- Survivors of the 1798 Rebellion sought refuge in the mountains.
- Construction of the military road began in 1800.
- Glencree Barracks was designed to accommodate a captain and 100 soldiers.
- The Oblates of Mary Immaculate (OMI) established St. Kevin’s Reformatory School in 1858, and rebuilt the property to house upwards of 300 boys. The reformatory was closed in 1940.
- From 1945 to 1950 at the end of World War 2, under the auspices of the Irish Red Cross, Glencree became a Refugee Centre for German children.
- Since 1974, Glencree has engaged in practical peacebuilding and reconciliation in Ireland and more recently, internationally.
P.S. I Love You - Bridge
The set of Viking’s at Lough Tay
- Founded in the 6th century by St. Kevin.
- After the Anglo Norman invasion, ecclesiastical authority moved to Dublin, in 1214 and the Diocese of Glendalough
became part of Dublin.
- The destruction of Glendalough by English forces in 1398 left it a ruin but it continued as a local church
and a place of pilgrimage.
- The surviving ruins date from the 10th and 12th centuries.
- The Gateway was originally two-storied with two fine, granite arches.
- The cross-inscribed stone denoted sanctuary, the boundary of the area of refuge.
- The Round Tower
- Built of mica-slate interspersed with granite is 100 ft (30 metres) high.
- The conical roof was rebuilt in 1876 using the original stones.
- The tower originally had six timber floors, connected by ladders.
- The four storeys above entrance level are each lit by a small window,
while the top storey has four windows facing the cardinal compass points.
- The Cathedral
- The large mica-slate stones which can be seen up to the height of the square-headed west doorway were re-used from an earlier smaller church..
- The chancel and sacristy date from the late 12th century.
- St. Kevin's Cross - an early cross of local granite, with an unpierced ring.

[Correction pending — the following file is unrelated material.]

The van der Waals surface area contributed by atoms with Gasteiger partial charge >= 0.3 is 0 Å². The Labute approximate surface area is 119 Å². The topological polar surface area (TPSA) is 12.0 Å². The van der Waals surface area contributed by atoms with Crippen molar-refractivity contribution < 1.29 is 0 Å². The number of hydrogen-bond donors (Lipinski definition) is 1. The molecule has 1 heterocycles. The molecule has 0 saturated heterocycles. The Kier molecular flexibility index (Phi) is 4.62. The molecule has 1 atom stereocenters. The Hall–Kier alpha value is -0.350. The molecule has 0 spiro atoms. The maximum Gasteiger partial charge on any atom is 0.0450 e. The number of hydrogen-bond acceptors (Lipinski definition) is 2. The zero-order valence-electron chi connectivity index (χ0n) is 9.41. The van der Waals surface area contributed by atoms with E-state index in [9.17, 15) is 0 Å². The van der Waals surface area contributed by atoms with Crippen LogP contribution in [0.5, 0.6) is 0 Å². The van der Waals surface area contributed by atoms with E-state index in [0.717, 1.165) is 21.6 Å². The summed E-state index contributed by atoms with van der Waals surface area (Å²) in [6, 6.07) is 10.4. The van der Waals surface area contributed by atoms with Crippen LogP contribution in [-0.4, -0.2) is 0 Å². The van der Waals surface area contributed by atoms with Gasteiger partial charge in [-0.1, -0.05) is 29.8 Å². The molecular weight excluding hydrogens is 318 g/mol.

- St. Kevin's Church or "Kitchen"
- The steep roof, formed of overlapping stones, is supported internally by a semi-circular vault.
- Access to the croft or roof chamber was through a rectangular opening towards the western end of the vault.
- The church also had a timber first floor.
- The belfry with its conical cap and four small windows rises from the west end of the stone roof in the form of a miniature round tower.
- Originally a 13th century medieval castle, owned by the Le Power Family from which ‘Powerscourt’ takes its name.
- In 1603 Richard Wingfield was granted Powerscourt Castle and its lands as a reward for his military achievements by Queen Elizabeth.
- In 1730 the Viscount Powerscourt commissioned the architect Richard Castle to build Powerscourt House,
a 68 room mansion which was completed in 1741.
- The mansion was designed around the medieval castle in the style of Palladian architecture which
is based on the formal classical temple architecture of the Ancient Greeks and Romans.
- In November 1974 a fire badly damaged Powerscourt House.
Athgreany Stone Circle
- Áth Gréine meaning “Field of the Sun"
- 14 granite stones dating from the late Bronze Age (1400-500 BCE)
- Locally known as the Piper's Stones, 23 metres diameter.
- Outlier stone (the Piper) 30 metres to the north-east.
- According to legend, dancers and piper were turned into stone for dancing on the sabbath.
Castleruddery Stone Circle
- Dating from the late Bronze Age (1400-500 BCE)
- Embanked Stone Circle, 40 stones, 30 metres in diameter.
- 2 white quartz portal stones weighing about 15 tons each.
- Surrounded by an earthen bank 1.2 metres high.